Outlook Good for Summer Salmon Returns
by Mark Yuasa
The Seattle Times, January 4, 2009
While spring and summer may feel like an eternity from now, state Fish and Wildlife unveiled early Columbia River salmon forecasts, some possibly equal or better than last season.
Last summer's biggest surprise was the record sockeye run that generated decent fishing in the Columbia River mainstem up to Lake Wenatchee. It was the first time a sport fishery occurred since 2004.
The original preseason forecast for Columbia River sockeye last summer was 75,600, and the actual return ended up being 214,500. It was the third-highest return since Bonneville Dam was erected in 1938. The record is 237,723 in 1955.
This summer's sockeye return is a robust 183,200 based off a jack sockeye count of 13,800 — the largest return since data was taken 24 years ago.
"It looks like another good return of sockeye in the Columbia River next summer, based on age class and returns that came back to the Okanogan River," said Joe Hymer, a state Fish and Wildlife biologist. "There was also some improvement to the Wenatchee and Snake sockeye runs."
Usually Idaho sockeye returns average about 12 fish annually, but this past summer more than 700 came back.
Not only was the Columbia sockeye return huge last summer, these finicky fish that usually ignore lures were actually biting and giving anglers an extra yank on the end of a rod in a sport fishery that started in late June.
State Fish and Wildlife also opened a sport sockeye fishery in Lake Wenatchee Aug. 6-15. More than 3,000 sockeye were caught in the fishery that lured thousand of anglers from across the state.
More than 27,100 sockeye passed Tumwater Dam up to the Wenatchee River. In 2004, more than 30,000 sockeye returned, and fishing was open July 24 to Aug. 31.
Other salmon-return forecasts for spring, summer and fall look to be on par or better than last year.
The upriver Columbia spring chinook return is predicted to be 297,900 (178,800 actual return, with 269,300 predicted last year). The upriver Columbia summer chinook return is predicted to be 70,700 (55,400 actual and 52,000 predicted last year).
However, the spring chinook returns to the Lower Columbia tributaries aren't too rosy.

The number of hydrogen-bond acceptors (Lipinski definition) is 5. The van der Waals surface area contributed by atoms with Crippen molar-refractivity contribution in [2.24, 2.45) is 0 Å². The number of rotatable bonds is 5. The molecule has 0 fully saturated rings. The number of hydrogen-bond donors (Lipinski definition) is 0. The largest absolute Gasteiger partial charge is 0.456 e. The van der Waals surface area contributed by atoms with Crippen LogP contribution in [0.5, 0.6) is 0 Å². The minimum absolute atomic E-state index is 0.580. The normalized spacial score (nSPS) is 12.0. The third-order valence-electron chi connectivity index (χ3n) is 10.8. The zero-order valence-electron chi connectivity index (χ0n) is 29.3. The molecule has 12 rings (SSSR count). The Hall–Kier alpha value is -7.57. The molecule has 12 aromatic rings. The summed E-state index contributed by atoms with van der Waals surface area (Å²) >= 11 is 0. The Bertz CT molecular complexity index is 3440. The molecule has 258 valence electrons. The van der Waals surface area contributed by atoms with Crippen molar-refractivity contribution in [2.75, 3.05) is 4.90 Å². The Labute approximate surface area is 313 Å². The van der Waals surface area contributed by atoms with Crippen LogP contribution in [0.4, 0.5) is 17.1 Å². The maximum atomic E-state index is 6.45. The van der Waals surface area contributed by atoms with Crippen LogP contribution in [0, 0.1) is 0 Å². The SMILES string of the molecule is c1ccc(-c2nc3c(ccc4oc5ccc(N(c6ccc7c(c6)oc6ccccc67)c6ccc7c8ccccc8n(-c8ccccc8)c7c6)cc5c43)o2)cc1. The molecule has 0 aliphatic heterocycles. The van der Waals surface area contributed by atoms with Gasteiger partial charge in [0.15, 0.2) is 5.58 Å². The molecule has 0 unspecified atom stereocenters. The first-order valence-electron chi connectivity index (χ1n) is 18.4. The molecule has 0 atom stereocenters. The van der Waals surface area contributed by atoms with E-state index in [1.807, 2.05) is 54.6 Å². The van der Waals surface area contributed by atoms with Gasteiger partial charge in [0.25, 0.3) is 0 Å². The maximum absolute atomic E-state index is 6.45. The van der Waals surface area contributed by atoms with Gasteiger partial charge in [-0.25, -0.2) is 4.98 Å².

The Cowlitz forecast is 4,100 (2,700 returned last year); Kalama is 900 (1,600), which is the lowest since 1998; and Lewis is 2,200 (2,400), which is about half the size of the recent 10-year average.
The Columbia bright fall chinook forecast is up and, in some cases, significantly better. Last year's forecast was 234,700, and the actual return was better.
"The driver in the Columbia fisheries is the upriver bright chinook, and they will be back in good numbers again next year," Hymer said.
The Lower Columbia River tule fall hatchery chinook is expected to be better than last year's predicted run of 142,100, although the Bonneville Pool hatchery return will be down.
"The Spring Creek Hatchery tule fall chinook contribute to the coastal and Buoy-10 fisheries," Hymer said. "They're expecting a good return of 4-year-old fish, but the 3-year-old return won't be nearly as large."
Last summer's Columbia River coho return was predicted to be poor, with just 164,800 fish, but the preliminary return was 415,000. This year's coho return hasn't been set, but should be improved.
"For coho there wasn't much fishing going on in the Columbia, and that helped the run," Hymer said. "A lot of jack coho came back to places like the Cowlitz and Toutle, and the coho that did make it back as adult fish did well. That is a sign the ocean conditions turned around. So we should see some improvement next year."
The state Fish and Wildlife Commission will consider adopting new fishery management plans for Columbia River spring and summer chinook in a public meeting Jan. 9-10 at the Natural Resources Building in Olympia.
The statewide salmon forecasts will be announced at a public meeting March 4 in Olympia, followed by seven more meetings. Final seasons will be adopted April 7-11 at the Seattle Marriott Hotel in Sea-Tac.
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